You'll be able to see Santa's sleigh on Christmas Eve and Christmas Day
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Featured Image Credit: Tetra Images / Alamy Stock Photo Allan Swart / Alamy Stock Photo
If you think Santa isn't real, then you're quite clearly a cotton-headed ninny muggins.
To those of you who somehow haven't wanted the movie Elf, I sincerely do not apologise for that reference.
However, when we say you'll be able to spot Santa's sleigh on Christmas Eve, what we really mean is you'll be able to spot something that you can tell the kids - is Santa's slay.
Spoiler alert - the 'sleigh' is in fact the International Space Station (ISS) which revolves around Earth 16 times a day.
It's actually often visible if you know where to look, but this Christmas it's perfect for telling the kids it's Santa on his way to do the rounds.
Kids in the UK will be able to spot Santa at the following times, as per Family On The Go:
- Saturday 24 December at 5:38am. You will be able to get a glimpse of good old Saint Nic for approximately one minute and he will be flying to the East.
- Saturday 24 December at 7:11am, 'Santa' will be moving to the East and you'll have a longer five minutes to catch him.
- Sunday 25 December at 4:50am. You'll be able to get a peek of the 'sleigh' moving to the East for three minutes.
- Sunday 25 December at 6:23am, the ISS - let's not kid ourselves now - will be your best bet at spotting the station as it moves to the East and is visible for six minutes.
NASA previously explained that you can 'watch the International Space Station pass overhead from several thousand worldwide locations'.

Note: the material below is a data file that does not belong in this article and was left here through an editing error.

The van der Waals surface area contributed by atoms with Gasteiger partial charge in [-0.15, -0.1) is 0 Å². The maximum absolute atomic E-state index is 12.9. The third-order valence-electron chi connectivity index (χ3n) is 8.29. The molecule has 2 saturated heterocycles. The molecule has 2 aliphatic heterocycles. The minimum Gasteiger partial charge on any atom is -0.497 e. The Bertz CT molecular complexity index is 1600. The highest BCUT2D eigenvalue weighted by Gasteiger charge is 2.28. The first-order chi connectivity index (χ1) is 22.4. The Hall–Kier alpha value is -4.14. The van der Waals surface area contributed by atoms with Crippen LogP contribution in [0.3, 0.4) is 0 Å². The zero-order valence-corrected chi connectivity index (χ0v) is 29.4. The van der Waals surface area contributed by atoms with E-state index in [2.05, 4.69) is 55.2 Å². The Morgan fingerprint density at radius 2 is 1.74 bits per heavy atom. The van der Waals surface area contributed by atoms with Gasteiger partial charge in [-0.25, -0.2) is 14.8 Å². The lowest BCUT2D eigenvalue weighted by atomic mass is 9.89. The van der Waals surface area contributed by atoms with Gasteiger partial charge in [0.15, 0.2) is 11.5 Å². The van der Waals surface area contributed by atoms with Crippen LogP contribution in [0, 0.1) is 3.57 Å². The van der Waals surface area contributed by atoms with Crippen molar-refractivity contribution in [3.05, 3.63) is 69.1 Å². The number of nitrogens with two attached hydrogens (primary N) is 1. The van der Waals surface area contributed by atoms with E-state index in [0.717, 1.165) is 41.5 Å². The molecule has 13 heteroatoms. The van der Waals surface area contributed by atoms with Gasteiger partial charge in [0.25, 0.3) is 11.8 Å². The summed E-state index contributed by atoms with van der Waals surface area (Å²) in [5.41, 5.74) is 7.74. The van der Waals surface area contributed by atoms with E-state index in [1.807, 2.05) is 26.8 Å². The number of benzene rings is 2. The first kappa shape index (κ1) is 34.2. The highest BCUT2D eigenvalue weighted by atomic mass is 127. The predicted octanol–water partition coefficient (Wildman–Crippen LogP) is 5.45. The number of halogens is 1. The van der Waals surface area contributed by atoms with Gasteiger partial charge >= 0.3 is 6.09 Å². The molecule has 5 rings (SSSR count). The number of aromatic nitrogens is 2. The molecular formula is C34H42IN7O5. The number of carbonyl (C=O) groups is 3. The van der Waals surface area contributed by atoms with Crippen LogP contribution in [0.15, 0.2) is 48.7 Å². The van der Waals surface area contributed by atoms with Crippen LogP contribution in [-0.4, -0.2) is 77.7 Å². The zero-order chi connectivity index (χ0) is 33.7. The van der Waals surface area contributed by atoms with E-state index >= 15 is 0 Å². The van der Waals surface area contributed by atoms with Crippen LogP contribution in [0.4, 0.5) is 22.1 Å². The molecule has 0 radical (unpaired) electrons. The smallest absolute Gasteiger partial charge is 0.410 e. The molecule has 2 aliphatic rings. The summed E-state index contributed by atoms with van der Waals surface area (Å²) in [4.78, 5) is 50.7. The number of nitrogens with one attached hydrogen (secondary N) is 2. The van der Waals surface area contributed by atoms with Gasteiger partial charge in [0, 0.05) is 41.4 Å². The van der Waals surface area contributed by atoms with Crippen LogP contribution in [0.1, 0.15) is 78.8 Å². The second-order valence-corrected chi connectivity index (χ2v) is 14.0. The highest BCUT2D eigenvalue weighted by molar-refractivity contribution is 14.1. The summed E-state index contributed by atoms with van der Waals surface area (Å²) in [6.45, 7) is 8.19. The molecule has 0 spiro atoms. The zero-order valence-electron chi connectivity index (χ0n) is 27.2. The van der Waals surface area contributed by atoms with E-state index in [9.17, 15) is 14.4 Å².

"It is the third brightest object in the sky and easy to spot if you know when to look up."
They add: "Visible to the naked eye, it looks like a fast-moving plane only much higher and traveling thousands of miles an hour faster!"
For the best chance of spotting it, look south-west in the sky and remember you only have a three-minute window - so you need to be up bright and early.
Plus, the sky needs to be clear, so if it's a cloudy rainy day it's probably not worth getting out of bed.
If you missed it this morning, there's a second chance for you and your family to spot it on Christmas Day - just explain he's on his way home to the kids.
To make sure you don't miss it, you can download the ISS tracking app or head to NASA's Spot The Station website here.
Well, Santa's sleigh might not be around in the next 10 years as NASA plans to crash the ISS into the Pacific Ocean in 2031.
The ISS was launched in 1998 and was originally designed to last for just 15 years, but, when it finally lands back on Earth in less than ten years time, it will have been operational for more than three decades.
Writing in the International Space Station Transition Report, NASA said: “The ISS is a unique laboratory that is returning enormous scientific, educational, and technological developments to benefit people on Earth and is enabling our ability to travel into deep space.
“Based on the ISS structural health analysis, there is high confidence that its life can be extended through 2030.
“The technical lifetime of the ISS is limited by the primary structure, which includes the modules, radiators and truss structures.”